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Identify your feelings with clarity by being open and honest with yourself. Blocking our feelings, or lacking the ability to identify them, happens as a result of telling ourselves that we should or shouldn’t feel that way. We’re ashamed of our feelings so instead of sharing them we talk ourselves out of having them at all. Denying the existence of our feelings doesn’t allow us the opportunity to process them and let go.
Identifying and processing our feelings starts by admitting they exist. Once we’re aware of them, we can work on our processing method.
Many of us struggle with the need to explain why we have feelings and skip right past what the feeling is. We may have experienced challenges to our feelings in the past which led us to defensive behaviors or lack of vulnerability with our feelings. But feelings don’t have explanations, and they can be shared, validated, and processed regardless of why we have them.
Identify Your Feelings Without Explaining Them
How do we explain why we love our family, friends, or children? How do we explain why we like rainbows, rivers, and mountains? The reason for feelings can’t be explained. Feelings just exist. When we communicate our feelings, we’re asking people to care about us. Some people will care and some won’t. People who choose not to care about our feelings can make us feel emotionally unsafe. Being able to identify that we will have a wide range of feelings, as part of our human experience, is natural and healthy.
Happiness is a result of fulfillment that stems directly from getting what we need. We need people to care about our feelings. Communicating our needs starts by honestly identifying our feelings and telling people about them. Sustainable happiness results from surrounding ourselves with people who care about our feelings and needs and choose to work through our experiences with us.
A healthy community of people acknowledges the existence of feelings and respects the communication that needs to occur to regain stability.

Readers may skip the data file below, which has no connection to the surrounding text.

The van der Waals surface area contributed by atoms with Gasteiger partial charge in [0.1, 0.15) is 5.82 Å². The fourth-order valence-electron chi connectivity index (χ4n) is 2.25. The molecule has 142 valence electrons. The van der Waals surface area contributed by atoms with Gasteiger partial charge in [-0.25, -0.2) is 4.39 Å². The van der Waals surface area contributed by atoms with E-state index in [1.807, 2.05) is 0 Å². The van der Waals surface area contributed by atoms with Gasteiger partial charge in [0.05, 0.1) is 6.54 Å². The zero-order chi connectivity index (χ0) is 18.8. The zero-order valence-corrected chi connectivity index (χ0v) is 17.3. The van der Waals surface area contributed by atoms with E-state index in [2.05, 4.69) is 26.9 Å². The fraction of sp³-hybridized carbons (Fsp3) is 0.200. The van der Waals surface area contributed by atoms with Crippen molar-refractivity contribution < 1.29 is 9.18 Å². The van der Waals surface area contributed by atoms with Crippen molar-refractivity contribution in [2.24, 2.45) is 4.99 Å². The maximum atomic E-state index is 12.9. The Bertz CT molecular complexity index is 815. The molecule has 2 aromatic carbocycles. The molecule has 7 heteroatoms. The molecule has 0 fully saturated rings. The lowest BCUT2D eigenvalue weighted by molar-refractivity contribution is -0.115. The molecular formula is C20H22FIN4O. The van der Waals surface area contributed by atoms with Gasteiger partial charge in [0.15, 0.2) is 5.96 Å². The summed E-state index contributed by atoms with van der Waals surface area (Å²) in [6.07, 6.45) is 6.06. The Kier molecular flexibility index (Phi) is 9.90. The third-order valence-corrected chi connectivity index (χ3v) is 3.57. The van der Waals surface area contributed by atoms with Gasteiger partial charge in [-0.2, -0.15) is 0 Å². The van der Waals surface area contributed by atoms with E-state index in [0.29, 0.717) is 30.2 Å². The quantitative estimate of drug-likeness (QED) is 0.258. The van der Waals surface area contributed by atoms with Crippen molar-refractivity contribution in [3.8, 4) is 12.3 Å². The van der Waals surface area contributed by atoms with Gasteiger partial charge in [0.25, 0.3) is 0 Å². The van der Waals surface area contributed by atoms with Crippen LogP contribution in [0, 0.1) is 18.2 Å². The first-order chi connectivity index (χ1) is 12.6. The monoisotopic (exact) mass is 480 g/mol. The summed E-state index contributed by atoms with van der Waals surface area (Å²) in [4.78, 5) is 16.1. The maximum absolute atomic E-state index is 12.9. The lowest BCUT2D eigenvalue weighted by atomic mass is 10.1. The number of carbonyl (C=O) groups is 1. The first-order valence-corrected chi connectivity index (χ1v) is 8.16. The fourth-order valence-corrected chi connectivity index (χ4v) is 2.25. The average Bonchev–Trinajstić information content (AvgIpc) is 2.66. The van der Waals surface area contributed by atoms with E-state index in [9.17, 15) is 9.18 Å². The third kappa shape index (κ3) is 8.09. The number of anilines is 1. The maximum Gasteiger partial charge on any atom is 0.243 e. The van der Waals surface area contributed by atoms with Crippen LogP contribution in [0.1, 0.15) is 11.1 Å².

Feelings are Based in Perspective
Feelings don’t always come from a healthy mindset and we should be open to emotional evolution, but not as a result of someone rejecting the existence of our feelings. We all deserve to be able to open up about what we’re feeling and connect with others who are willing to support us through our turmoil.
When we lack self-value, we tend to lean on others for direction. We look to society to tell us what to prioritize. We look to partners, friends, and parents for boundary enforcement. And we look at external factors for validation of our feelings and permission to move forward on our paths.
Valuing our self—prioritizing our happiness—means identifying what matters, at our core, independent of outside influences. It’s about listening to the inner voice and giving ourselves permission to operate off our intuition rather than information presented through outside forces.
Personal happiness starts by assigning value to our own inner voice, building trust and a healthier relationship with ourselves.
How to Identify Your Feelings with Clarity
Steps to identify your feelings with clarity:
- Practice mindfulness and awareness when you’re in a stable place
- Enlist tools to help you respond rather than react
- Be aware of judgments against yourself
- Increase your emotional vocabulary
- State your feelings out loud, put words to what you’re going through
- Be honest about your circumstances, admit where you feel weight